It’d be hard to truly dislike Haim. They’re an eminently likeable, albeit slightly kooky, trio whose story already bears the frisson of legend. Three multi-talented siblings—Danielle, Alana and Este—who were baptised in the dark arts of rock ‘n’ roll by their own parents. Yes, when sensible teens were swotting for exams Haim’s folks had them rockin’ from dusk ‘til dawn in their family combo “Rockinhaim”. The Haimsters soon become “Valli Girls” and their “Valli Nation” track adorns (naturellement) the Sisterhood of the Travelling Pants soundtrack. But destiny wasn’t for waiting and so our three fledgling funkateers solemnly swore a ‘death or glory’ bloodoath as HAIM! Cue “Previously on Haim” montage….
Haim release sharp and generously gratis début EP Forever! ‘Groove is in the heart’ singles “Falling”, “Don’t Save Me” and “The Wire” are unleashed and folks generally agree “YES! MORE!” Lots of people with beards choose words including “Mac” and “Fleetwood”! Este Haim’s bassface becomes “Eighth Wonder of World”! Haim win prestigious BBC Sound of 2013 Poll… and bizarrely a NME award for Best Twitterer! Band plays every festival ever! Three times! Haim album gets delayed and acquires mythical status (Title rumoured to be Haim (TBC))! British Prime Minister called in to ‘sort out’ album delay shenanigans by making Haim perform a private gig for him live on BBC TV! Album released the very next day….
...Let’s just say there’s a lot riding on this record being “Quite good, actually”. Luckily Days Are Gone is pretty much as good as y’all hoped it’d be. The first half carries the singles and is therefore ‘Killer no filler’. One top drawer belter after another. The punchy “Falling” still kicks like Jacko’s “Beat It” rollerblading across the sunkissed boardwalks of Venice beach. “If it gets rough, it’s time to get rough,” cries Danielle inexplicably whilst rallying the troops like some street-tough gang from The Warriors albeit with nicer hair. “Forever” is all teasing ‘stop-start’, Prince percussive crunch and “Wanna Be Startin’ Something” shakin’ guitar licks. If Jacko moonwalked by at this point and squealed “Heeee! Haaaa!” you wouldn’t spill your tea.
UK hit “The Wire” then shimmies seductively from the ‘70s glam kick of the Purple One’s “Peach” to the ‘80s MTV pastel pop of Rod Stewart’s “Baby Jane”. Raybans on, hood down, handclaps n’ glitter, sunny delight stomp. It has SUMMER JAMZ encoded in its DNA. The last of Haim’s four singles so far is the slick, whipcrackin’ “Don’t Save Me”. With one foot on the gas and one eye on the rearview mirror it has the dapper bravado of Tom Petty at his most coolly astute, “Take me back / Take me back to the song / How’d it used to go?” If you dig beneath these pop licks, there’s a real soul. Cut across the lyrical highways of “Baby’s” and “Heat” and these songs are cut with “Never look back, never give up” determination, independent spirit and confidence-boosting, pre-fight mantras delivered in smoky, syncopated ‘Walking on hot coals’ pseudo-rap bursts.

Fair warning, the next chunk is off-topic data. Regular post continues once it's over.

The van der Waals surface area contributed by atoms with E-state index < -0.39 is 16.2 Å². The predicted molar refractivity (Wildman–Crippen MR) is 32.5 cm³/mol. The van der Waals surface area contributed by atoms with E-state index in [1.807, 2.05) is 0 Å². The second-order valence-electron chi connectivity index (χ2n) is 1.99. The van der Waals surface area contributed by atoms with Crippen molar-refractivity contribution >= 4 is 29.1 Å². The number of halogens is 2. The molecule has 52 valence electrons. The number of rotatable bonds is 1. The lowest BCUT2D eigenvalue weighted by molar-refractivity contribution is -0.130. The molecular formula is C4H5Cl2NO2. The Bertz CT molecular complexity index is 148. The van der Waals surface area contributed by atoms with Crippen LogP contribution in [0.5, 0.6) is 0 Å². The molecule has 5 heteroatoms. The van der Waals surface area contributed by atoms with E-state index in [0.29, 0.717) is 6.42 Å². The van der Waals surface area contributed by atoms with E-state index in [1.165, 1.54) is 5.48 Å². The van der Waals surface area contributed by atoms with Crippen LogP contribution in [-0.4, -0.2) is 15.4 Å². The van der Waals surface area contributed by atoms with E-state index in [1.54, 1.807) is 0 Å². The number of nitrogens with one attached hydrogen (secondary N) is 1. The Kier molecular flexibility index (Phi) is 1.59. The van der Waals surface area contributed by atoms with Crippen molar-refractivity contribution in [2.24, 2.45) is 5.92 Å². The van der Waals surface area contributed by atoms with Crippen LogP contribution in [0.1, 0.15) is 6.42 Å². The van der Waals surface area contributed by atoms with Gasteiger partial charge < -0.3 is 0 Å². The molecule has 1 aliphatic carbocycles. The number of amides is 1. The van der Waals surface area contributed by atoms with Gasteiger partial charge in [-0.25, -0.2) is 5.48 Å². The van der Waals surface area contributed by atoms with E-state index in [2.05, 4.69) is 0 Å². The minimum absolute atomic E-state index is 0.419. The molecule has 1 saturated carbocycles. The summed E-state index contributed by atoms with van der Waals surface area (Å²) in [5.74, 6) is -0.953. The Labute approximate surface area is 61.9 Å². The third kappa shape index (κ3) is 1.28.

But it’s with the newer or lesser-known material that Days Are Gone will mostly be initially measured. If the sweet sparkle of “If I Could Change Your Mind” appears a mere dandyish, romantic skip between the singles, then “Honey & I” proves more memorable. A gorgeous Joni Mitchell-ish daydreams and butterflies strum that midway picks up a buttsmackin’ backbeat and threatens to gallop into Kenny Loggin’s Caddyshack theme “I’m Alright”. Elsewhere, live favourite “Let Me Go” trades White Stripes’ bluesy, tribal verses with a euphoric Motown chorus and slowburns to a blistering, writhing finale. Although Days Are Gone sounds largely as anticipated there are a pair of new tracks which purposely perhaps try to venture to pastures new. “My Song 5” grinds like a Timberlake/Timbaland joint, “Cry Me a River” in particular. A darker brew of slamming doors, diced vocals, dramatic distorted bass and pained cries of “Goin’ through some crazy shit.” It’s an unexpected twist and feels comparatively like a storm cloud in July. The Mary J. Blige-sounding title track—a co-write with another rising star Jessie Ware—again veers towards more contemporary R&B territory. Swishly sophisticated it may be but somehow it lacks that genuine human touch that makes Haim so appealing.
The hot, blue sky bliss of Days Are Gone fades, smartly, with two shots of wistful nostalgia over a ‘last day of summer’ sunset. The Kate Bush-esque “Running If You Call My Name” is haunted with heavy-hearted ache and tough love, “With my eyes closed, I’m leaving it all behind.” But it’s the slowburning fever dream “Go Slow”—rescued from 2012’s introductory Forever EP—that’s the real top trump heartbreaker. Passionately pining with smouldering desire, it literally smokes the sidewalk. “I hate who I’ve become from your heat now…I just wanna go back, hold on to the way that I was.” Its push ‘n’ pull, twist o’ love melody rolls subtle but bewitchingly unforgettable.
Only a real grinch could fail to throw their arms around Days Are Gone. It’s not revolutionary, life-changing ‘high art’ but right here, right now Haim’s sassy, enthusiastic, ‘one for all’ joie de vivre feels freshly invigorating, infectious ...basically, a drop o’ the good stuff. Someone better tweet the Prime Minister though, “Re: Hysteria averted! Haim album pretty groovy! Moët O’clock!”
// Sound Affects
"The man whose songs were recorded by Johnny Cash, Alan Jackson, Ricky Skaggs, David Allan Coe, The Highwaymen, and countless others succumbs to time’s cruel cue that the only token of permanence we have to offer are the effects of shared moments and memories.READ the article